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Tableside Cooking Specialty in Mission Hills : New Cafe Often Falls Short on Delivery

October 10, 1985|DAVID NELSON

Local restaurateurs seem to be returning to the honorable practice of bestowing their own names upon their establishments.

Richard's, Jilly's and Chez Pierre are among the recently opened restaurants that take their names from their proprietors. What is heartening about this trend is that the name signifies that a real person is offering a promise of quality, just as Henry Ford did when he put his name on the Model T. The name also indicates that the place is the product of a personal philosophy of food service, rather than a corporate mass-marketing approach; when one dines at the apocryphal "Joe's," one expects to get food prepared the way Joe believes it should be cooked.

At the new Cafe Robert in Mission Hills, the cooking presumably reflects the tastes of proprietor Robert Rood. And he seems to have rather grand tastes; so many dishes call for tableside preparation, for example, that Rood employs one server whom he calls his "tableside specialist." While none of the dishes goes outside the bounds of traditional French cafe fare, Rood is not afraid to tackle a difficult specialty or two, as in the case of his mock turtle soup; sometimes it is real turtle soup rather than mock.

This is a most unusual restaurant. It seems powered by a very personal sense of style that is somewhat, and perhaps purposefully, out of step with the times. Tableside cookery, for example, largely has gone out of style, but Rood has chosen it as the heart and soul of his menu. He and his assistant also wear formal evening attire, a costume discarded by most contemporary restaurants, and one that is not particularly justified by the modest furnishings and decor. There is, in short, an emphasis on the sort of showiness that once was important but now is rather passe.

Cafe Robert may be long on flair, but it is often short on delivery. Tableside cooking, performed properly, attempts less to impress the diner with the skill of the server than to deliver a perfectly assembled dish. The Caesar salad ritual here is choreographed with an almost Ziegfeldian attention to movement; the process takes about 10 minutes, during which time the waiter even coddles an egg (the classic recipe calls for a one-minute egg) by dousing it with a stream of hot water poured from a small teapot. The dressing then is lovingly mixed step by step, as first garlic is mashed in the bowl, and then anchovy filets, the egg, olive oil, Worcestershire sauce, Parmesan cheese and other ingredients are added. The lemon halves are even wrapped in a napkin before being squeezed, so that no seeds may escape into the dressing. Finally, carefully torn leaves of Romaine are placed in the bowl and turned until well-coated with the mixture.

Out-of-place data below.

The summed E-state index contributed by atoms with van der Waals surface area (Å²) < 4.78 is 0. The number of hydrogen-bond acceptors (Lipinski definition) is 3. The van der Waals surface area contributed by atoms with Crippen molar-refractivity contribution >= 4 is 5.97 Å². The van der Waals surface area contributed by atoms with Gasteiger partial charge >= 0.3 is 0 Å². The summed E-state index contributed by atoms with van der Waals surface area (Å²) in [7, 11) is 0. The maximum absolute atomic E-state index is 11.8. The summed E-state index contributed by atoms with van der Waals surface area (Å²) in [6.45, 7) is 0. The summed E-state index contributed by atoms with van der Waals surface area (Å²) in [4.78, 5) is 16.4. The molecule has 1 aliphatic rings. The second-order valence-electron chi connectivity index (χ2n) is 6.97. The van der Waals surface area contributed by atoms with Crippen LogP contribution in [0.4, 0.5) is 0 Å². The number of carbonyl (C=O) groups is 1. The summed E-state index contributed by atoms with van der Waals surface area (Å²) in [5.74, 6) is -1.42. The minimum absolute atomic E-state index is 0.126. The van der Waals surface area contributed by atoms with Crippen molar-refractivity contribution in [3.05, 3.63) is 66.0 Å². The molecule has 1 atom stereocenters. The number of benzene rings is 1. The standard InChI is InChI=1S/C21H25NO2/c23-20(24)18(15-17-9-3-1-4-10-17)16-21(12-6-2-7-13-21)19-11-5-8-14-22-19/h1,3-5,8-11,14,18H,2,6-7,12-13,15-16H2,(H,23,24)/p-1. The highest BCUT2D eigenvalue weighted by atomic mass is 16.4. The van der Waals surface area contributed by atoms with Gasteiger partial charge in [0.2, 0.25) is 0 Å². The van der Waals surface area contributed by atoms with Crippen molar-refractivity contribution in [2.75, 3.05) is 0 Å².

It was an impressive performance, but not an impressive salad, because Cafe Robert emphasized razzle-dazzle at the expense of quality ingredients. The Parmesan cheese, for example, was spooned from a bowl of powdery, commercial-looking granules, rather than freshly grated (the difference in taste is enormous, and if you can coddle an egg at the table, you surely can grate a bit of cheese). The croutons that garnished the salad were spooned from a bowl that had been set on the cart before the guests entered the restaurant and were quite stale. The salad was not the treat it might have been, a major disappointment at $4.95 per person.

No shortcuts were taken with the turtle soup, however, which was made with real turtle (a very hard-to-obtain item), and which, according to Rood, took 14 hours to prepare. It tasted as if it had been allowed so leisurely a simmer; the flavors were nicely melded, with the acidity of tomato and the aromatic qualities of carrot and onion serving to intensify the savory qualities of the meat. A shot of sherry was added at the table; this is a traditional last-minute gesture and a welcome one.

This soup, when available, would be the first course of choice at Cafe Robert. The list of starter offerings also includes vichysoisse and French onion soup, snails, pate (purchased from an outside supplier) and black Yugoslavian caviar, which is served in an impressive portion but is unfortunately mounded upon toast, a messy and unattractive presentation.

The menu lists but six entrees, none of them very complicated. The simplest and lightest probably is either the shrimp in garlic butter or the broiled snapper filet in lemon butter, while the seafood au gratin doubtless ranks as the richest. In this preparation, creamed shrimp and scallops hide beneath a fragrant cloak of melted Gruyere cheese; it is a tasty dish, but one could justifiably wish that it contained more than three shrimp and three scallops.

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